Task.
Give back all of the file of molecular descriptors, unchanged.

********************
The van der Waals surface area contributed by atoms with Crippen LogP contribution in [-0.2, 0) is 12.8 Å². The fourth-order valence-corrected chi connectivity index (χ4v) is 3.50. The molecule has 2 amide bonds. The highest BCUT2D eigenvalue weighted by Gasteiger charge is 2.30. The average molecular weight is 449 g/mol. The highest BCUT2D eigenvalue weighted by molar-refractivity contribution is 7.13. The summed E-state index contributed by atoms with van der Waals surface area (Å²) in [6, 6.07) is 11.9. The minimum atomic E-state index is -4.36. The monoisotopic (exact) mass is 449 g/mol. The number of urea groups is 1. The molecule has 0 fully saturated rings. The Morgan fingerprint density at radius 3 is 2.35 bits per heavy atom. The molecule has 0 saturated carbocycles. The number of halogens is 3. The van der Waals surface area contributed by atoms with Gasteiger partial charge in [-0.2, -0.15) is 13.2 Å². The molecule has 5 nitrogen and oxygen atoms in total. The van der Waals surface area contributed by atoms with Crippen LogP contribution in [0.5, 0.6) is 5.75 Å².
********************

The van der Waals surface area contributed by atoms with Crippen LogP contribution in [-0.2, 0) is 12.8 Å². The fourth-order valence-corrected chi connectivity index (χ4v) is 3.50. The molecule has 2 amide bonds. The highest BCUT2D eigenvalue weighted by Gasteiger charge is 2.30. The average molecular weight is 449 g/mol. The highest BCUT2D eigenvalue weighted by molar-refractivity contribution is 7.13. The summed E-state index contributed by atoms with van der Waals surface area (Å²) in [6, 6.07) is 11.9. The minimum atomic E-state index is -4.36. The monoisotopic (exact) mass is 449 g/mol. The number of urea groups is 1. The molecule has 0 fully saturated rings. The Morgan fingerprint density at radius 3 is 2.35 bits per heavy atom. The molecule has 0 saturated carbocycles. The number of halogens is 3. The van der Waals surface area contributed by atoms with Gasteiger partial charge in [-0.2, -0.15) is 13.2 Å². The molecule has 5 nitrogen and oxygen atoms in total. The van der Waals surface area contributed by atoms with Crippen LogP contribution in [0.5, 0.6) is 5.75 Å².